Russia and the US will build a new space station together

Roscosmos and Nasa also intend to collaborate on a mission to Mars, according to Russian state media

Zachary Davies Boren
Saturday 28 March 2015 12:36 GMT
US astronaut Scott Kelly and Russian cosmonauts Gennady Padalka and Mikhail Kornienko (Kirill Kudryavtsev/AFP/Getty)
US astronaut Scott Kelly and Russian cosmonauts Gennady Padalka and Mikhail Kornienko (Kirill Kudryavtsev/AFP/Getty) (AFP/Getty)

US-Russia relations may be at its lowest point in decades, but their space agencies are working together like never before.

Nasa and its Russian equivalent Roscosmos today announced plans to build a new space station for when the International Space Station (ISS) is retired in 2024.

According to RT, after talks in Russia's cosmodrome in Kazhakstan, the world's foremost space programmes agreed to both prolong the life of the current ISS by four years - it was due to expire in 2020 - and collaborate on the next edition.

Roscosmos chief Igor Komarov told journalists: "We have agreed that Roscosmos and Nasa will be working together on the programme of a future space station."

The countries will create a new, unified set of space programme standards and systems, which Komarov said is "very important to future missions and stations".

The Associated Press quotes Komarov as saying: "Roscosmos and Nasa will work on a programme for a future orbiting station. We will think about discussing joint projects."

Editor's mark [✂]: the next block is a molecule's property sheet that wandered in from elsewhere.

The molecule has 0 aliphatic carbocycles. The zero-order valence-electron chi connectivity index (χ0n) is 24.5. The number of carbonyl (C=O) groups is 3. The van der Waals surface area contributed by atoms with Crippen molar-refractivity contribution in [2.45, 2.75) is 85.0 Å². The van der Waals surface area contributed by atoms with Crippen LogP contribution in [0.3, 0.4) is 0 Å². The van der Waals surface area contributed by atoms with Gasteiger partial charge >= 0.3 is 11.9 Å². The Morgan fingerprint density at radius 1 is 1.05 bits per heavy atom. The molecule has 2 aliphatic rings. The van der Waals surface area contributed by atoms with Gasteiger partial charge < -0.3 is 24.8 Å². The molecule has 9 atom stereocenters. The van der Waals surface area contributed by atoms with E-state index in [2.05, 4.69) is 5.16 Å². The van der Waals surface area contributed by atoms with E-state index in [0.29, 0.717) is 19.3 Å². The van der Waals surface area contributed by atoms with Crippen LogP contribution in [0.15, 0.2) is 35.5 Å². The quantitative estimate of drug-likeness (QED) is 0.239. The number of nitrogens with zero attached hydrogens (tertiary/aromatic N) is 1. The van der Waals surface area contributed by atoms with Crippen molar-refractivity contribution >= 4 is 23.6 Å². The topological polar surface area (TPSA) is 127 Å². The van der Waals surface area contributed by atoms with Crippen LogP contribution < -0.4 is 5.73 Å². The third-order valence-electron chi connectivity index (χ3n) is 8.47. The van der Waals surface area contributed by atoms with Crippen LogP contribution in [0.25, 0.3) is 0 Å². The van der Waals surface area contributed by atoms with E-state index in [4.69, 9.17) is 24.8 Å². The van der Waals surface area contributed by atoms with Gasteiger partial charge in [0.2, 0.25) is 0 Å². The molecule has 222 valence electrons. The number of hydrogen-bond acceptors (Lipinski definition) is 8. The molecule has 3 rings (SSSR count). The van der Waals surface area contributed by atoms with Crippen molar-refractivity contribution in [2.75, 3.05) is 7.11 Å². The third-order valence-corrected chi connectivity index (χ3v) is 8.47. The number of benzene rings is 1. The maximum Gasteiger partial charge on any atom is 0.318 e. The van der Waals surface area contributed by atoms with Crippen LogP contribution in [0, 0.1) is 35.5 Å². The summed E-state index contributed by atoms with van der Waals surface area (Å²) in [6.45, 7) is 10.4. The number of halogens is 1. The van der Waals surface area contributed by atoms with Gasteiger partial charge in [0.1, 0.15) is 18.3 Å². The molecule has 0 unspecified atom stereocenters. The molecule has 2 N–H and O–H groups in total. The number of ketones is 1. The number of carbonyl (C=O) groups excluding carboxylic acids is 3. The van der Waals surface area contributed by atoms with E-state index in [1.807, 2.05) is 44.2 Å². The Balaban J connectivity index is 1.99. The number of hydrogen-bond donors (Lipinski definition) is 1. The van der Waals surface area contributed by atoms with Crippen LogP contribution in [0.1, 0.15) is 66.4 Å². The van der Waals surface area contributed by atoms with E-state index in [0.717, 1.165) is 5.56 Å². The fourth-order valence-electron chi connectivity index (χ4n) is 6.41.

Last year Russia's Deputy PM Dmitry Rogozin said Moscow would leave the ISS project in 2020, and just last month Roscosmos said it envisioned the creation of a new Russian space station.

The new ISS may just be the start, with Nasa chief Charles Bolden saying the ultimate aim is to launch a joint-mission to Mars, according to RT.

"Our area of cooperation will be Mars. We are discussing how best to use the resources, the finance, we are setting time frames and distributing efforts in order to avoid duplication," he said.

The AP report, however, makes no mention of this part of the press conference.

The Independent has contacted Nasa about the story, and will update with its reponse.

News of the agreement follows the successful launch of the manned Soyuz spacecraft, which arrived at the ISS on Saturday.

Russian Mikhail Kornienko and American Scott Kelly will spend one year away from Earth, whilst another Russian astronaut Gennady Padalka will return to the surface in six-months time.

Upon their arrival after an eight hour journey, the trio were embraced by ISS residents Terry Virts and Anton Shkaplerov who, along with Italian Samantha Cristoforetti, have been there since November.

This is Nasa's first attempt at a year-long mission, which is twice the the length of the standard ISS stay. Four Russians have spent a year or longer in space, all aboard the Soviet Union's Mir station.

The mission's purpose is to analyse the physical impacts of a prolonged weightlessness.

At the press conference, Bolden also addressed criticism that Nasa is no longer funding many low-orbit missions, saying the agency is resolved to commercialising space travel.

He said there are plans "to attract more private developers to our joint exploration projects of the moon and Mars".

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